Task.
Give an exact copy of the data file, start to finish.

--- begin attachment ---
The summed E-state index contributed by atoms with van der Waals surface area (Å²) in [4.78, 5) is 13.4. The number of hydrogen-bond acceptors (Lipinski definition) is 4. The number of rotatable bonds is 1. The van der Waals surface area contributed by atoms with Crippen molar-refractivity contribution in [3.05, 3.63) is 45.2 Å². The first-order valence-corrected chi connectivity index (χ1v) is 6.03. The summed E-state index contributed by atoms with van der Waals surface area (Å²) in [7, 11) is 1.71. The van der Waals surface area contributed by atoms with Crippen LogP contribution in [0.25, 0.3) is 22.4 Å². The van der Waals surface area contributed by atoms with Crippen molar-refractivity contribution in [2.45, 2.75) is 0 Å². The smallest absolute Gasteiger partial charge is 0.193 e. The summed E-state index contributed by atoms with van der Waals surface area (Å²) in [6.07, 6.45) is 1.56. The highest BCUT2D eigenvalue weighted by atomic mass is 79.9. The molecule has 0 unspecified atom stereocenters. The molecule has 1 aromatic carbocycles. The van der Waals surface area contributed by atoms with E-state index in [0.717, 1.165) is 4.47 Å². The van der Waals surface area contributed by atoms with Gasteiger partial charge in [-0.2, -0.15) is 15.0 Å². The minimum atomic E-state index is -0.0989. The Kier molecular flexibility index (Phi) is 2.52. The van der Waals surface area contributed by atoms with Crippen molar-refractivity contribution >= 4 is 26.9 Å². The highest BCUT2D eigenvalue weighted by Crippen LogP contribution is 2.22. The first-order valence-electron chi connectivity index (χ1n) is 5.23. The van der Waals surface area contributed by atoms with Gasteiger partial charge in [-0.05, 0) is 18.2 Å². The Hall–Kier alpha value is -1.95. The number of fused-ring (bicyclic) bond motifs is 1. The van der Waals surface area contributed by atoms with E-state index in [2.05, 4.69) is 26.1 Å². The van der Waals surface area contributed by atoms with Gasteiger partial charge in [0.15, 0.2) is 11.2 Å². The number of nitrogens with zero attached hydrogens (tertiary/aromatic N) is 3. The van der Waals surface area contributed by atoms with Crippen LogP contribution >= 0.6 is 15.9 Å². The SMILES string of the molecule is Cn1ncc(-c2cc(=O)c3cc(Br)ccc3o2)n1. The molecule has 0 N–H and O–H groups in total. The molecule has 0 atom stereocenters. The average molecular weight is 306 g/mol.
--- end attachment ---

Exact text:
The summed E-state index contributed by atoms with van der Waals surface area (Å²) in [4.78, 5) is 13.4. The number of hydrogen-bond acceptors (Lipinski definition) is 4. The number of rotatable bonds is 1. The van der Waals surface area contributed by atoms with Crippen molar-refractivity contribution in [3.05, 3.63) is 45.2 Å². The first-order valence-corrected chi connectivity index (χ1v) is 6.03. The summed E-state index contributed by atoms with van der Waals surface area (Å²) in [7, 11) is 1.71. The van der Waals surface area contributed by atoms with Crippen LogP contribution in [0.25, 0.3) is 22.4 Å². The van der Waals surface area contributed by atoms with Crippen molar-refractivity contribution in [2.45, 2.75) is 0 Å². The smallest absolute Gasteiger partial charge is 0.193 e. The summed E-state index contributed by atoms with van der Waals surface area (Å²) in [6.07, 6.45) is 1.56. The highest BCUT2D eigenvalue weighted by atomic mass is 79.9. The molecule has 0 unspecified atom stereocenters. The molecule has 1 aromatic carbocycles. The van der Waals surface area contributed by atoms with E-state index in [0.717, 1.165) is 4.47 Å². The van der Waals surface area contributed by atoms with Gasteiger partial charge in [-0.2, -0.15) is 15.0 Å². The minimum atomic E-state index is -0.0989. The Kier molecular flexibility index (Phi) is 2.52. The van der Waals surface area contributed by atoms with Crippen molar-refractivity contribution >= 4 is 26.9 Å². The highest BCUT2D eigenvalue weighted by Crippen LogP contribution is 2.22. The first-order valence-electron chi connectivity index (χ1n) is 5.23. The van der Waals surface area contributed by atoms with Gasteiger partial charge in [-0.05, 0) is 18.2 Å². The Hall–Kier alpha value is -1.95. The number of fused-ring (bicyclic) bond motifs is 1. The van der Waals surface area contributed by atoms with E-state index in [2.05, 4.69) is 26.1 Å². The van der Waals surface area contributed by atoms with Gasteiger partial charge in [0.15, 0.2) is 11.2 Å². The number of nitrogens with zero attached hydrogens (tertiary/aromatic N) is 3. The van der Waals surface area contributed by atoms with Crippen LogP contribution >= 0.6 is 15.9 Å². The SMILES string of the molecule is Cn1ncc(-c2cc(=O)c3cc(Br)ccc3o2)n1. The molecule has 0 N–H and O–H groups in total. The molecule has 0 atom stereocenters. The average molecular weight is 306 g/mol.